FTB Failed to Exercise Reasonable Diligence, OTA Rules. In the Appeal of Gallagher Enterprises, the OTA ruled that the FTB improperly imposed its “demand penalty” for five tax years when it mailed demand letters to the wrong address.

It is “inexplicable” that the FTB continued to send letters to a Placerville address several years after determining that an El Dorado address was the most current address for the taxpayer, the OTA opined. The FTB “failed to exercise reasonable diligence by looking into its own computer system for the last known address,” the OTA added.

On many other issues, however, the FTB prevailed. The appeal involved a C corporation seeking refunds for multiple tax years dating back to 1991. The OTA’s opinion explains the corporation was established in 1972, and was suspended by the state in 1983 due to failure to file tax returns. The current operator of the corporation described it as a family business founded by his grandparents that lapsed after their deaths in 1986 and 1990. The corporate status was revived in 2018 after the grandson paid the outstanding tax liabilities, filed late returns for the 1991 through 2017 tax years, then sought refunds of disputed amounts. The taxpayer also requested abatement of amnesty penalties for the 1991 through 2002 tax years, but the OTA ruled that it does not have jurisdiction to review the penalties.

FTB Improperly Imposed Demand Penalty, OTA Rules. The Appeal of R. Hense and P. Hense is the latest opinion finding that the FTB improperly imposed the demand penalty.

Revenue and Taxation Code section 19133 provides that if a taxpayer fails to file a return upon notice and demand by FTB, the FTB may impose a penalty of 25 percent of the amount of tax assessed, unless the failure is due to reasonable cause and not willful neglect. Regulation section 19133 provides that for individuals, the demand penalty will be imposed only if the following two conditions are satisfied: the taxpayer fails to timely respond to a current demand for tax return in the manner prescribed, and the FTB has proposed an assessment of tax after the taxpayer failed to timely respond to a request or demand for a tax return “at any time during the four-taxable-year period preceding the taxable year for which the current Demand for Tax Return is issued.”

For many years, the FTB has been imposing the demand penalty for years that fall outside the stated four-year period, the OTA has opined in several opinions over the last two years.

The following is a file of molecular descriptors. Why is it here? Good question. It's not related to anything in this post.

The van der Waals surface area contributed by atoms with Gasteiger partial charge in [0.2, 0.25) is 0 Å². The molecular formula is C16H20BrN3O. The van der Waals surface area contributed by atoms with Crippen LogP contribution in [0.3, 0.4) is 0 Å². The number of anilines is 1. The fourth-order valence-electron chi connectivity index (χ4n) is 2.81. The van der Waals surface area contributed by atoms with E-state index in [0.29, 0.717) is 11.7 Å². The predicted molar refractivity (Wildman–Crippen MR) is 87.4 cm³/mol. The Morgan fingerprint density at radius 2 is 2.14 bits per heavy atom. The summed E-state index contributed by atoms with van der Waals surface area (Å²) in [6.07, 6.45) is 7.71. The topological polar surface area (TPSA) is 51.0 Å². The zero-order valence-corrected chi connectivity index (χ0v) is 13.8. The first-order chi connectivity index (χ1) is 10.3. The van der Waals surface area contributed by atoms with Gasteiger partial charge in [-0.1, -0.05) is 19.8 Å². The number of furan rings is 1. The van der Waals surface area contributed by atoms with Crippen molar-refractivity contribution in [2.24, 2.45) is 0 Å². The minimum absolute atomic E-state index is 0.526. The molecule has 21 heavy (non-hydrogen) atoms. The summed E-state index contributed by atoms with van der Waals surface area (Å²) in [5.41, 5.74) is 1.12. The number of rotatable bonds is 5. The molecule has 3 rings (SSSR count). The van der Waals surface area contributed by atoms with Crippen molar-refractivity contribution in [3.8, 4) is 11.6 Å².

“Here, to properly impose the demand penalty for the 2014 tax year, FTB’s regulation requires that FTB have issued an NPA for a prior tax year on a date anytime between January 1, 2010, through December 31, 2013. This threshold requirement has not been met in this case,” the OTA’s majority wrote.

ALJ Richard Tay dissented, opining that “FTB’s interpretation of the regulation is reasonable and comports with the intent of the regulation.”

The FTB petitioned for a rehearing, but the petition was denied in a 2-1 decision, with Tay again dissenting.

Taxpayers Lose Appeal but Gain Major Concession. The taxpayers in the Appeal of Earle A. Malm and Evelyn A. Malm were largely unsuccessful, but did gain a major concession from the FTB during the appeal.

The OTA upheld tax, interest and accuracy penalties, finding that the taxpayers did not prove material participation in a rental business’ activities, and thus were not entitled to deduct claimed ordinary losses or net real estate losses against their nonpassive income.

During the oral hearing and post-hearing briefing, however, the FTB conceded that the appellants are entitled to a reported Internal Revenue Code section 1231 loss of $588,490 for tax year 2010, resulting in lower tax, penalties and interest.

The oral hearing was held April 30, 2019. At the conclusion of the hearing, the OTA closed the record. However, the OTA reopened the record July 9, 2019, vacated the original submission date, and requested post-hearing briefs. The parties filed post-hearing briefs and the OTA closed the record September 27, 2019.

The taxpayers petitioned for a rehearing, but the petition was denied unanimously.